In Sunday’s Gospel, the Samaritan townspeople are not welcoming Jesus as he makes his way to Jerusalem. This prompts James and John to make a wild suggestion: command fire from heaven to come down and consume them!
Perhaps James and John were still mulling over their earlier experience with Jesus on the Mount of Transfiguration. There they had overheard Jesus in conversation with Moses and Elijah, discussing his Passover, which would take place in Jerusalem.
Both of these great figures had amazing fire stories in their repertoire. Elijah’s story is particularly relevant to what may have been teasing the disciples’ imagination.
In 1 Kings 18 he challenged 450 prophets of Baal to a contest. They would each choose a bull and prepare a sacrifice, but would not light the fire. The prophets of Baal danced around their sacrifice and prayed for hours, but there was not even a spark from the sky to ignite their sacrifice. When Elijah took his turn, he drenched his altar with water to make combustion virtually impossible. Then he calmly gathered the people around him and offered a solemn prayer to the God of his ancestors. A blaze erupted that consumed even the stones.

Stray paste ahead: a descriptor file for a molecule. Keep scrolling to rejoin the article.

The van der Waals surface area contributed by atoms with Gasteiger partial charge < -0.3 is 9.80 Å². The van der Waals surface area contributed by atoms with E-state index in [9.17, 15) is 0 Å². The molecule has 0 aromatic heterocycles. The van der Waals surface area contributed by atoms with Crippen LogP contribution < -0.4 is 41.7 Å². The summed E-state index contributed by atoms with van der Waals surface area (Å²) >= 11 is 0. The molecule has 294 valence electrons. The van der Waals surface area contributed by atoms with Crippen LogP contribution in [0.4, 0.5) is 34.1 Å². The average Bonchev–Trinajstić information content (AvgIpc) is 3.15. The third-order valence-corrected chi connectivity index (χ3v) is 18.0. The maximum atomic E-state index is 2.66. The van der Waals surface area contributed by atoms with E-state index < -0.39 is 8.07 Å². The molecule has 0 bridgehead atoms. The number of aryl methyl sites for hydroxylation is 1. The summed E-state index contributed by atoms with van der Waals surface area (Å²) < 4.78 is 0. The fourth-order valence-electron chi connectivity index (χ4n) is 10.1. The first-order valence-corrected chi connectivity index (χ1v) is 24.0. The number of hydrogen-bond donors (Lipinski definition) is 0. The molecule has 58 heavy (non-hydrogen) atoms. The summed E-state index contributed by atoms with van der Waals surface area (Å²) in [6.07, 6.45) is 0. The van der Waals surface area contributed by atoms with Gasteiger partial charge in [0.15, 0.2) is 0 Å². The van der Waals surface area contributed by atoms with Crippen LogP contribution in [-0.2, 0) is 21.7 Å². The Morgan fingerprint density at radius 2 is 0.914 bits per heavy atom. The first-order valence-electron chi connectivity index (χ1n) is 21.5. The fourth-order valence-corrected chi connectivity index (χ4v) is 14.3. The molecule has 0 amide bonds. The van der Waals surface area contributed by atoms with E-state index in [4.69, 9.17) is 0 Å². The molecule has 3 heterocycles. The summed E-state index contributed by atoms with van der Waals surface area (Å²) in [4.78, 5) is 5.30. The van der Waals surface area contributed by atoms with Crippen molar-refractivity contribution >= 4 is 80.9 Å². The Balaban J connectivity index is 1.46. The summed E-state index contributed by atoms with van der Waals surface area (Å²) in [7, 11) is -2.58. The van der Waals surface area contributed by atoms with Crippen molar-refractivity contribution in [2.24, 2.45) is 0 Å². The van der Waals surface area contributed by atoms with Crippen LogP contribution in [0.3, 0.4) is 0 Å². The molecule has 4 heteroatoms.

When prompted by his disciples, Jesus emphatically rejected any such spectacular plan for himself. The fire for his sacrifice was already burning in the determination of his heart — spectacular in a whole new way.
— Fr. Corbin Eddy
1 Kings 19:16B, 19-21
Psalm 16:1-2, 5, 7-8, 9-10, 11
Galatians 5:1, 13-18